Tonight a friend was going to meet me at 5:30 pm at my pad, to drive to a guided freestyle dance class downtown. It was a “drop-in class,” direct quote, that started at 6 pm, and I’m about 15 min away.
Well my friend ended up locking his keys in his car. Initially he thought he could extract them, trying various approaches, but he was unable to do so by about 5:40 pm. So shortly after the call informing me as such, I drove 30 min to his suburb to pick him up. Then we drove another 30 min or so to get downtown.
By the time we parked and found the proper entrance to the building (after entering the wrong building and accidentally walking into a massage therapy studio), it was a little after 7 pm. We opened the door, and I was so happy to see dancing bodies writhing around joyfully on the dance floor. Home! I thought. That is, until a woman raced from clear across the room to say, twice, “It’s closed,” while opening the door and hurriedly ushering my friend and me out onto the street – damn near shutting the door on my heels in eagerness to get rid of us.
We stood outside, shocked.
There had been another woman standing at the entrance, someone with much gentler and more welcoming energy, who had greeted us initially when we came in. This woman came out the door after it was abruptly closed behind our backs. She explained that the class started at 6 pm (as if we were unaware) and that the students were already in the third rhythm of the sequence – which, she said, would make it hard for us to join in.
We explained that we’d intended to arrive at 6 pm but that we’d had automobile issues and that we’d driven from far away, just to come to the class. She clearly felt bad and went back inside to talk to the instructor – purportedly the woman who had kicked us out so unceremoniously. Shortly after, the ousting woman, who was indeed the instructor, appeared outside the door. She vehemently explained that the class was “very intimate” and that participants had “already connected with each other” through an opening circle, and that she therefore could not have us intruding on the sacred space.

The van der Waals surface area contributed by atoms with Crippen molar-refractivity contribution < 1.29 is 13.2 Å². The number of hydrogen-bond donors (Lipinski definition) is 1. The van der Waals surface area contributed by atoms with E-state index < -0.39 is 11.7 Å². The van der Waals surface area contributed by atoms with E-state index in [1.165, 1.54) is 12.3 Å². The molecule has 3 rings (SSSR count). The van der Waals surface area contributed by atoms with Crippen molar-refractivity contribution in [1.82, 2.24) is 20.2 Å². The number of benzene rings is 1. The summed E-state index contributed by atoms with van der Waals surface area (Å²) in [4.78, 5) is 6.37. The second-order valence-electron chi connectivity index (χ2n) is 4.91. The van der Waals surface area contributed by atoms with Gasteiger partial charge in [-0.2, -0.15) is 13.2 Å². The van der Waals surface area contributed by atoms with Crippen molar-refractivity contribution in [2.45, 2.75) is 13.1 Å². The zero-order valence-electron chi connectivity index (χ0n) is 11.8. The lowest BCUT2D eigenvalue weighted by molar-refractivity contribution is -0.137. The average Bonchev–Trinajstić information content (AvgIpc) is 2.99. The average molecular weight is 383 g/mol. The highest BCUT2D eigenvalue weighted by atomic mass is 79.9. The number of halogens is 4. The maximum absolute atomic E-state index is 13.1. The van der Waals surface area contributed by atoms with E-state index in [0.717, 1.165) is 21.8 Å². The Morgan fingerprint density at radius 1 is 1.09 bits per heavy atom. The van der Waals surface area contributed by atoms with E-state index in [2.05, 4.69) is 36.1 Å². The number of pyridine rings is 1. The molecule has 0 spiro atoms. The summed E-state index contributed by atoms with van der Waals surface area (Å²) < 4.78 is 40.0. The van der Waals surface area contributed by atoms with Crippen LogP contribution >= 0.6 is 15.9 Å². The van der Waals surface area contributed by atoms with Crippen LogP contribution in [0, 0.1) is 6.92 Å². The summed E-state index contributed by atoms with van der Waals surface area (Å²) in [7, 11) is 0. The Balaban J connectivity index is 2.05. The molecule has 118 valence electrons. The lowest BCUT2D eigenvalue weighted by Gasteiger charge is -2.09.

Dude. If you don’t want people coming after a certain time, make it clear on the website; don’t call it a “drop-in” class; and lock the damn door, leaving a friendly sign outside.
I would never, in a million years, usher someone out of my class like that. With the Dancing with Pain® method, it is critical that people hear the instructions at the beginning of class, so as to dance safely (for themselves and others). But when people have come in late (which will often happen when you’re teaching people in pain), I have lovingly gone over to them and explained to them the basics, instructing them to move gently, even if the music sequence already has reached the crescendo.
There were some times that I felt the need to close the class. In those instances, I made a point of waiting until 20 minutes past the start of class. I then locked the doors – leaving a sign not only informing people, in a friendly way that in the interest of safety, the class was closed, but also offering them a 15% discount on the next class, to make up for the inconvenience.
The kicker was that as she was explaining to us the reasons why we could not under any circumstances enter the holy class space, the instructor tried to take both my hands in hers. I do not shake or otherwise hold the hands of people I do not know. I am sensitive to energy and can be physically hurt by handshakes.
So I moved my hands back. Initially she dropped her hands. But then she abruptly took my left hand in both her hands and squeezed it hard, to the point that I yelled, “Ow, ow, that hurts. My hands are sensitive,” I added by way of explanation. She seemed more annoyed than anything else. I, meanwhile, ended up with hand pain for hours after the incident.
Meanwhile, the instructor told us to come back next week. “At 6 pm,” she emphasized, tapping her wrist as if it were a watch. Yeah, because, you know, we were such fucking slackers to show up any later. Fat chance you’ll be seeing me again Lady. We were ousted in the name of heartfelt connection. And that, to me, just lacks integrity.